@InstinctiveGigan - For me there were three main problems with this movie, but I'm going to stick to your topic, which was one of the big ones; although I'll add to it. I pretty much agree with you about the Ford character. I think you're spot on about that. What I have to disagree with though is your opinion about the other characters. When I saw the the all star cast they had in this movie, and how many writers had a stab at the screenplay/script, I thought that part of the movie would be spot on. Of course, having that many writers should also have been a red flag. I liked Cranston and thought Watanabe was serviceable, but quite honestly the rest of the characters could have been played by anyone else and it wouldn't have changed a thing. There was no dynamic between any of the characters, and I couldn't have cared less about Ford's family. I wasn't emotionally invested in anyone but Joe Brody. For the most part I can't blame the actors. I don't think there was much to work with.

People constantly reference Jaws which sends my blood pressure through the roof! Please NO! Apples and oranges. I loved the characters in Jaws. I could watch a movie with the three main characters all by themselves. Great dynamic between the three of them. They were the Kirk, Spock and McCoy of Jaws. That movie moves right along in between the intense shark scenes.

Now, having said that, for me (and I know not for everyone), had there been more Godzilla in "Godzilla" the weak characters/story would have gotten a bit of a mulligan. If you're going to cut away from cool monster stuff (and when Godzilla was onscreen, he was awesome), you'd damn well better have some engaging stuff for the audience to latch on to and care about.

So, the characters (pretty much all) were one of three main problems with the movie. But yes, absolutely, Ford was the weakest link, and he's your main character. How different would those trailers and teasers been if the focus had actually been on Ford and not Joe Brody? Cranston's lines in them helped sell that movie big time.

Emperor GorillaGodzilla

Oct-06-2014 6:23 AM

Good points Gigan, but you do know that Ford isnt going to be a future installment character.

Gareth will most likely, follow the old Godzilla movie chain by changing the main cast in each film. Ford wont appear again due to the fan backlash.

 "...I hope they remember you."-Thanos

Goji

Oct-06-2014 6:46 AM

@gorilla...

You're too much.

“Give me where to stand and I will move the earth”.

Emperor GorillaGodzilla

Oct-06-2014 6:49 AM

What Alx?

You really think he will come back?

 "...I hope they remember you."-Thanos

Durp004

Oct-06-2014 6:51 AM

I found it extremely funny Ford was only there to disable the nuke, and the nuke never got disabled. That's like hiring a chef and burning the food anyway.

KoldWarKid62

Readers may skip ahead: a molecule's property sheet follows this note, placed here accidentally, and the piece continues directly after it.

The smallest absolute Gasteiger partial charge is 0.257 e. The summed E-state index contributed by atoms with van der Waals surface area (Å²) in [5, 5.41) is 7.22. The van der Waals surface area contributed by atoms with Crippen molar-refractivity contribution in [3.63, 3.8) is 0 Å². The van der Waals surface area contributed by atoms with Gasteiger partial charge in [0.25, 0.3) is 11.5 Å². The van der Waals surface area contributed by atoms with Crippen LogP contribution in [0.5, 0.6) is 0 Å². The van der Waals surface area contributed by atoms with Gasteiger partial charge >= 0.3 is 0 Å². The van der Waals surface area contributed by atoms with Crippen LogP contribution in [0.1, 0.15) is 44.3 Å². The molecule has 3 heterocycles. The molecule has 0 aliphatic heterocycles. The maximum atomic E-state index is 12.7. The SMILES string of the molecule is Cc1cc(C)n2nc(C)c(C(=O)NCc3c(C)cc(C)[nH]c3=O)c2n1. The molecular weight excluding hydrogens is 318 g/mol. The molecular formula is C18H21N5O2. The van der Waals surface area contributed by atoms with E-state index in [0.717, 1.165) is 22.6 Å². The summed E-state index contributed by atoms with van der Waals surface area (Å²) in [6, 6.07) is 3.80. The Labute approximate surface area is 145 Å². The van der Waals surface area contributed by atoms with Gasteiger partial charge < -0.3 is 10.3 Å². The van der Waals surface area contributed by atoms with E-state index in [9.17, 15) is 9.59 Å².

Oct-06-2014 7:27 AM

Hopefully we're done with Ford. What more is there to tell? I'd like to see more of Serizawa and Vivien, and have their characters and Monarch fleshed out more. Here's hoping...

mr. ko

Oct-06-2014 7:59 AM

I really doubt they would have Ford in the sequel. If anything I could just see a small reference of him getting an award for bravery or something. 

Gojira2K

Oct-06-2014 8:07 AM

I have to agree with this a lot. Ford wasn't the best character.

"There is nothing noble in being superior to your fellow man; true nobility is being superior to your former self." - Ernest Hemingway.

King_of_Zombies

Oct-06-2014 8:41 AM

I like Ford, I feel identified with him and I hope to see him in the sequel.

Daikaiju Danielle

Oct-06-2014 10:13 AM

Thank you for this, Gigan! I really dislike Ford in Godzilla 2014. A paperclip on a rice-cake is more interesting than his character. He could've been a very cool addition to the humans of Godzilla, but the writing shackled the potential for Ford.

 

I'm not saying that the Toho Godzilla characters are perfect either, but at least they were developed enough for me to care about them.

 

 

"Daddy's home- cake every night,"

DarkChief

Oct-06-2014 1:00 PM

Time for a different opinion!, I actually understand why some people watch Ford like very bad characte... but, damn, he lost his parents and a soldier, He should not show much feeling.

Ok, kill me now but... I would like his return in the sequel.

InstinctiveGigan

Oct-06-2014 1:29 PM

@Darkchef Ha, no. It's perfectly fine, I don't hate Ford, I just want massive improvement. Like I said, having a dark backstory doesn't excuse his lack of character. If he's a tough, bruting soldier that hides his emotions, show that through character interactions. 

Again, the few interactions we get are great. But Ford just follows orders and makes small talk the whole journey. He needs to interact with, let's say, another soldier to show us why he's so silent. That there's more to him. You can't just come up with the excuse that "oh, he's a soldier, he's supposed to act like that", the characters are supposed to tell us that through their actions.

Show, don't tell. If they are bringing Ford back, all I ask, is more characterization. ;)

Huge-Ben

Oct-06-2014 1:30 PM

*speechless*

http://hugeben.deviantart.com/  check out my gallery of Godzilla artwork! Follow me on [email protected]

InstinctiveGigan

Oct-06-2014 1:34 PM

BBB! Wazzup! Also, speechless good or bad? haha

Huge-Ben

Oct-06-2014 1:35 PM

^Speechless as in wtf?

I mean quite honestly, i could care less for ford's character. Bryan cranston should have lived longer. *Sigh*

Oh well, i hope to god that the sequel delievers more hanging on the edge of your seat excitement though. :)

http://hugeben.deviantart.com/  check out my gallery of Godzilla artwork! Follow me on [email protected]

JosephCronos

Oct-07-2014 2:34 PM